Childhood Malnutrition May Lead to High Blood Pressure in Adulthood

by Sasikala Radhakrishnan on  July 2, 2014 at 12:32 PM Hypertension News
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Children who have to endure malnutrition are likely to end up with high blood pressure in adulthood, claims a study carried out by researchers at the University of the West Indies, Mona.
 Childhood Malnutrition May Lead to High Blood Pressure in Adulthood
Childhood Malnutrition May Lead to High Blood Pressure in Adulthood

The study discloses insufficient nourishment before birth and up to 5 years may lead to higher diastolic blood pressure, higher peripheral resistance and poor heart function during adulthood.

Researchers compared 116 Jamaican adults who had to experience malnutrition and lack of healthy sustenance with 45 adults who were sufficiently fed in childhood.

The parameters of height, weight and blood pressure levels of the participants were recorded, and echocardiograms and other imaging tests to assess their heart function were also carried out.

All participants belonged to 20-30 age group.

The study findings revealed when compared to adequately fed adults, Jamaican adults who had to endure malnourishment in childhood showed higher diastolic blood pressure readings, higher resistance to blood flow in smaller vessels and reduced heart pumping function.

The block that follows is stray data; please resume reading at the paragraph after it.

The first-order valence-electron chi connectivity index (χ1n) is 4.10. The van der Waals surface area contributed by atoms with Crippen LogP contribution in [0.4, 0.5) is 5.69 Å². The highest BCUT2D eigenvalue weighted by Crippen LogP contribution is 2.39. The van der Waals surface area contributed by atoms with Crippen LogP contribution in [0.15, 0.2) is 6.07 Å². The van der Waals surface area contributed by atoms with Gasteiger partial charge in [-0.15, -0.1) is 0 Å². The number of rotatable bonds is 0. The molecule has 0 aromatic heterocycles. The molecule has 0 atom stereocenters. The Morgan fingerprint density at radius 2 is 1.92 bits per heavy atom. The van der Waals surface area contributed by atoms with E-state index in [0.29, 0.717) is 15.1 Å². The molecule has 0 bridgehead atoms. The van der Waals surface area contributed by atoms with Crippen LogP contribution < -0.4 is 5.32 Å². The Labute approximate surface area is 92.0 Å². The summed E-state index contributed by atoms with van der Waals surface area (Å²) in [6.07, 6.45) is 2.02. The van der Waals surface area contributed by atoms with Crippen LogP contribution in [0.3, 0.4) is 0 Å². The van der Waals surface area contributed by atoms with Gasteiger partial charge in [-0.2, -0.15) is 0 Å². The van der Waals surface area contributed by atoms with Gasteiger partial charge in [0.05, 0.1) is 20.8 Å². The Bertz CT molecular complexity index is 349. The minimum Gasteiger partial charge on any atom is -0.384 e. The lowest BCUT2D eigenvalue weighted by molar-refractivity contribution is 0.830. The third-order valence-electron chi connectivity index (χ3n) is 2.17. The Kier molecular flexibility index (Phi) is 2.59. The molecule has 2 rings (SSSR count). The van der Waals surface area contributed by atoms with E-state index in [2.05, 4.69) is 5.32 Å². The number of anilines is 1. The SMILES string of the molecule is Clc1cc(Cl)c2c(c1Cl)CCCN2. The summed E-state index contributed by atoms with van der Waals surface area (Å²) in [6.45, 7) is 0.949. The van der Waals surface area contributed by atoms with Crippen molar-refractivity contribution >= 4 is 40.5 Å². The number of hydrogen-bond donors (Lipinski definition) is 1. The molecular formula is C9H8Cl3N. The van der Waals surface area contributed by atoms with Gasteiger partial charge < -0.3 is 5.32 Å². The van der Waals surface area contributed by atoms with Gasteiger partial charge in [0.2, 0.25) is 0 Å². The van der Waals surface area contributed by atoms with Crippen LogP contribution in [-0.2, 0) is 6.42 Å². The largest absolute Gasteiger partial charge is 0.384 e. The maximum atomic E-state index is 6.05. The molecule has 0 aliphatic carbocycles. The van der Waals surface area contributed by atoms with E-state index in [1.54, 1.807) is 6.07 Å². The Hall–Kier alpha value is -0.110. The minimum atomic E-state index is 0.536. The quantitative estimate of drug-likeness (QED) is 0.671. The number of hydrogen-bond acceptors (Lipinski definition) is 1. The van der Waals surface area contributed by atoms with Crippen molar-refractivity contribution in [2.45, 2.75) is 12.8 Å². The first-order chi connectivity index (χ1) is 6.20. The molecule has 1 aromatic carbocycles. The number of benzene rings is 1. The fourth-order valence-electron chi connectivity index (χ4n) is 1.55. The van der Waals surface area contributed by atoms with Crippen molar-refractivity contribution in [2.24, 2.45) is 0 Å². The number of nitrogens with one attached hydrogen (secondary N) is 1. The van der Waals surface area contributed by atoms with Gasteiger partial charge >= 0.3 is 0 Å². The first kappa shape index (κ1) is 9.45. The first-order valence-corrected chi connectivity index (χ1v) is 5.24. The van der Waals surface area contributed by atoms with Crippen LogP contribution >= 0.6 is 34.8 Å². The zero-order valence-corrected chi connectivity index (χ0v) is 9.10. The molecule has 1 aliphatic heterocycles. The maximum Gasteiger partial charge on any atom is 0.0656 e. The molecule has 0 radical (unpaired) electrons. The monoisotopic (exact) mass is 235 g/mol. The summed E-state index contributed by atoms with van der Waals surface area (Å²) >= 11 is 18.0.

It is already a well-known fact that high blood pressure or hypertension is a major risk factor for heart disease and stroke.

Malnutrition continues to be a widespread health issue in developing countries while in US poverty and hunger persist.

The U.S. Department of Agriculture has reported that nearly 8.3 million children lived in food-insecure households in 2012, which means these households had difficulty feeding all their family members during this period.

Terrence Forrester, Ph.D., study lead author, stressed the importance of tackling malnutrition comprehensively to prevent and manage high blood pressure.

He said,"Such an investment in nutrition and general health will have huge public health dividends, including these longer-term risks of chronic heart and metabolic diseases that cost so much in human lives."

The study funded by the New Zealand Health Research Council was published in the American Heart Association journal Hypertension.

Source: Medindia

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